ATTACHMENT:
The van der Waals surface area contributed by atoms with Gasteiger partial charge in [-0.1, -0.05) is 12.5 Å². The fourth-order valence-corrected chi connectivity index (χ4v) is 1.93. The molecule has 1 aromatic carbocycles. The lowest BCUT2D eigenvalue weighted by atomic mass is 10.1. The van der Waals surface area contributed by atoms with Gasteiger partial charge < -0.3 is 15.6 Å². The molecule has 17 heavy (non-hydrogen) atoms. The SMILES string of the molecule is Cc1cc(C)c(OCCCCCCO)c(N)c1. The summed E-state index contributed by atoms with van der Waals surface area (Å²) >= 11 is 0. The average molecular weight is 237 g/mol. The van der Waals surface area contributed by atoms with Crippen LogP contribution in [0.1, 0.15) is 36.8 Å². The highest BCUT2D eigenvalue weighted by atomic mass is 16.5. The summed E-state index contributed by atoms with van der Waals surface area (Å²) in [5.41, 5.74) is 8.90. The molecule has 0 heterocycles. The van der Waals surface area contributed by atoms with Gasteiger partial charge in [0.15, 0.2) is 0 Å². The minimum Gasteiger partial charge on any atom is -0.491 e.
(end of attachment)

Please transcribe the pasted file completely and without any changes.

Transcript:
The van der Waals surface area contributed by atoms with Gasteiger partial charge in [-0.1, -0.05) is 12.5 Å². The fourth-order valence-corrected chi connectivity index (χ4v) is 1.93. The molecule has 1 aromatic carbocycles. The lowest BCUT2D eigenvalue weighted by atomic mass is 10.1. The van der Waals surface area contributed by atoms with Gasteiger partial charge < -0.3 is 15.6 Å². The molecule has 17 heavy (non-hydrogen) atoms. The SMILES string of the molecule is Cc1cc(C)c(OCCCCCCO)c(N)c1. The summed E-state index contributed by atoms with van der Waals surface area (Å²) >= 11 is 0. The average molecular weight is 237 g/mol. The van der Waals surface area contributed by atoms with Crippen LogP contribution in [0.1, 0.15) is 36.8 Å². The highest BCUT2D eigenvalue weighted by atomic mass is 16.5. The summed E-state index contributed by atoms with van der Waals surface area (Å²) in [5.41, 5.74) is 8.90. The molecule has 0 heterocycles. The van der Waals surface area contributed by atoms with Gasteiger partial charge in [0.15, 0.2) is 0 Å². The minimum Gasteiger partial charge on any atom is -0.491 e.